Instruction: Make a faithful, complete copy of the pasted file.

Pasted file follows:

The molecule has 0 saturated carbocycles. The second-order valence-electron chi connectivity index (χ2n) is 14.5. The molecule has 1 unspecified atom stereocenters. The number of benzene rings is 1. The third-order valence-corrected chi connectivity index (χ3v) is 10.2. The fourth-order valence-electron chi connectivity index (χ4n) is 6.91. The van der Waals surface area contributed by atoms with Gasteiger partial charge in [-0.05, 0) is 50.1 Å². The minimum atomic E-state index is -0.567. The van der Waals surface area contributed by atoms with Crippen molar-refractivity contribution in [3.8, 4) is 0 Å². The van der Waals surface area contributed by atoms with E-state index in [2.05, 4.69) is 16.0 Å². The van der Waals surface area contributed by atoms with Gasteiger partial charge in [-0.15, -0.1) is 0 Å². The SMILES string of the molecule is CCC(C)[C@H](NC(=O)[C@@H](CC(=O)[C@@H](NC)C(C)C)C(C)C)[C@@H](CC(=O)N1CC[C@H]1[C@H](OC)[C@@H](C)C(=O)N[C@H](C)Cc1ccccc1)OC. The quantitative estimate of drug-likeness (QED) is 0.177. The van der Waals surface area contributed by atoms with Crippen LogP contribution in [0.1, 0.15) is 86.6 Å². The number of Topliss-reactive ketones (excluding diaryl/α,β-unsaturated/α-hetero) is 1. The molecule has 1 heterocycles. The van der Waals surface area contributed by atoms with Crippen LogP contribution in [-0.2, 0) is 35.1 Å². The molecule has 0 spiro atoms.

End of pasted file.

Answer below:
The molecule has 0 saturated carbocycles. The second-order valence-electron chi connectivity index (χ2n) is 14.5. The molecule has 1 unspecified atom stereocenters. The number of benzene rings is 1. The third-order valence-corrected chi connectivity index (χ3v) is 10.2. The fourth-order valence-electron chi connectivity index (χ4n) is 6.91. The van der Waals surface area contributed by atoms with Gasteiger partial charge in [-0.05, 0) is 50.1 Å². The minimum atomic E-state index is -0.567. The van der Waals surface area contributed by atoms with Crippen molar-refractivity contribution in [3.8, 4) is 0 Å². The van der Waals surface area contributed by atoms with E-state index in [2.05, 4.69) is 16.0 Å². The van der Waals surface area contributed by atoms with Gasteiger partial charge in [-0.15, -0.1) is 0 Å². The SMILES string of the molecule is CCC(C)[C@H](NC(=O)[C@@H](CC(=O)[C@@H](NC)C(C)C)C(C)C)[C@@H](CC(=O)N1CC[C@H]1[C@H](OC)[C@@H](C)C(=O)N[C@H](C)Cc1ccccc1)OC. The quantitative estimate of drug-likeness (QED) is 0.177. The van der Waals surface area contributed by atoms with Crippen LogP contribution in [0.1, 0.15) is 86.6 Å². The number of Topliss-reactive ketones (excluding diaryl/α,β-unsaturated/α-hetero) is 1. The molecule has 1 heterocycles. The van der Waals surface area contributed by atoms with Crippen LogP contribution in [-0.2, 0) is 35.1 Å². The molecule has 0 spiro atoms.